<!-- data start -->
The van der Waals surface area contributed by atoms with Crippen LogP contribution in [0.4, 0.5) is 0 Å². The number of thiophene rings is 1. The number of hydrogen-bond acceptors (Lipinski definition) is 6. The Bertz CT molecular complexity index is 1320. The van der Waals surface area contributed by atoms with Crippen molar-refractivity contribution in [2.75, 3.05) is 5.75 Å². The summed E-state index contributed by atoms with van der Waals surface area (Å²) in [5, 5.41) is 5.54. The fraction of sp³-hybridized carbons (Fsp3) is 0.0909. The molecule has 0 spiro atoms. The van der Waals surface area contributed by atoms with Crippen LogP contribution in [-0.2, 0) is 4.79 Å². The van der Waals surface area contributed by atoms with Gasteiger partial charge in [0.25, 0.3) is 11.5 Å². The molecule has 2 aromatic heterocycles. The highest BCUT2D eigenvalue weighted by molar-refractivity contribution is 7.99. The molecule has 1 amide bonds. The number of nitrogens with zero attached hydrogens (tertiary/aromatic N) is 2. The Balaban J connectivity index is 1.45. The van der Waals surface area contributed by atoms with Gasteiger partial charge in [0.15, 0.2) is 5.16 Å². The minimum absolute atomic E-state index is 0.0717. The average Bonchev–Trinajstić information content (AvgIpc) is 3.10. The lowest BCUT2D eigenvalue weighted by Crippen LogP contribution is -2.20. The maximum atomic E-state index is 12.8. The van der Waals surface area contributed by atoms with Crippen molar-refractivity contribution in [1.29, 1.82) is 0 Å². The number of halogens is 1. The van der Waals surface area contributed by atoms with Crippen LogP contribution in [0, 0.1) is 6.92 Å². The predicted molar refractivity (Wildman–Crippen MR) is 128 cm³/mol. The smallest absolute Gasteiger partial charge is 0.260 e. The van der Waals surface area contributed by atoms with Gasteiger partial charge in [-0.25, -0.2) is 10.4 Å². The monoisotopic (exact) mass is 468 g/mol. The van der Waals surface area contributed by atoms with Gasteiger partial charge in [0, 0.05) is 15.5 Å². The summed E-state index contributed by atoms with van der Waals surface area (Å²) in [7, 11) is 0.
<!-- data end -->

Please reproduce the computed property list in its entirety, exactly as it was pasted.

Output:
The van der Waals surface area contributed by atoms with Crippen LogP contribution in [0.4, 0.5) is 0 Å². The number of thiophene rings is 1. The number of hydrogen-bond acceptors (Lipinski definition) is 6. The Bertz CT molecular complexity index is 1320. The van der Waals surface area contributed by atoms with Crippen molar-refractivity contribution in [2.75, 3.05) is 5.75 Å². The summed E-state index contributed by atoms with van der Waals surface area (Å²) in [5, 5.41) is 5.54. The fraction of sp³-hybridized carbons (Fsp3) is 0.0909. The molecule has 0 spiro atoms. The van der Waals surface area contributed by atoms with Crippen LogP contribution in [-0.2, 0) is 4.79 Å². The van der Waals surface area contributed by atoms with Gasteiger partial charge in [0.25, 0.3) is 11.5 Å². The molecule has 2 aromatic heterocycles. The highest BCUT2D eigenvalue weighted by molar-refractivity contribution is 7.99. The molecule has 1 amide bonds. The number of nitrogens with zero attached hydrogens (tertiary/aromatic N) is 2. The Balaban J connectivity index is 1.45. The van der Waals surface area contributed by atoms with Gasteiger partial charge in [0.15, 0.2) is 5.16 Å². The minimum absolute atomic E-state index is 0.0717. The average Bonchev–Trinajstić information content (AvgIpc) is 3.10. The lowest BCUT2D eigenvalue weighted by Crippen LogP contribution is -2.20. The maximum atomic E-state index is 12.8. The van der Waals surface area contributed by atoms with Crippen molar-refractivity contribution in [1.29, 1.82) is 0 Å². The number of halogens is 1. The van der Waals surface area contributed by atoms with Crippen LogP contribution in [0, 0.1) is 6.92 Å². The predicted molar refractivity (Wildman–Crippen MR) is 128 cm³/mol. The smallest absolute Gasteiger partial charge is 0.260 e. The van der Waals surface area contributed by atoms with Gasteiger partial charge in [-0.25, -0.2) is 10.4 Å². The monoisotopic (exact) mass is 468 g/mol. The van der Waals surface area contributed by atoms with Gasteiger partial charge in [0, 0.05) is 15.5 Å². The summed E-state index contributed by atoms with van der Waals surface area (Å²) in [7, 11) is 0.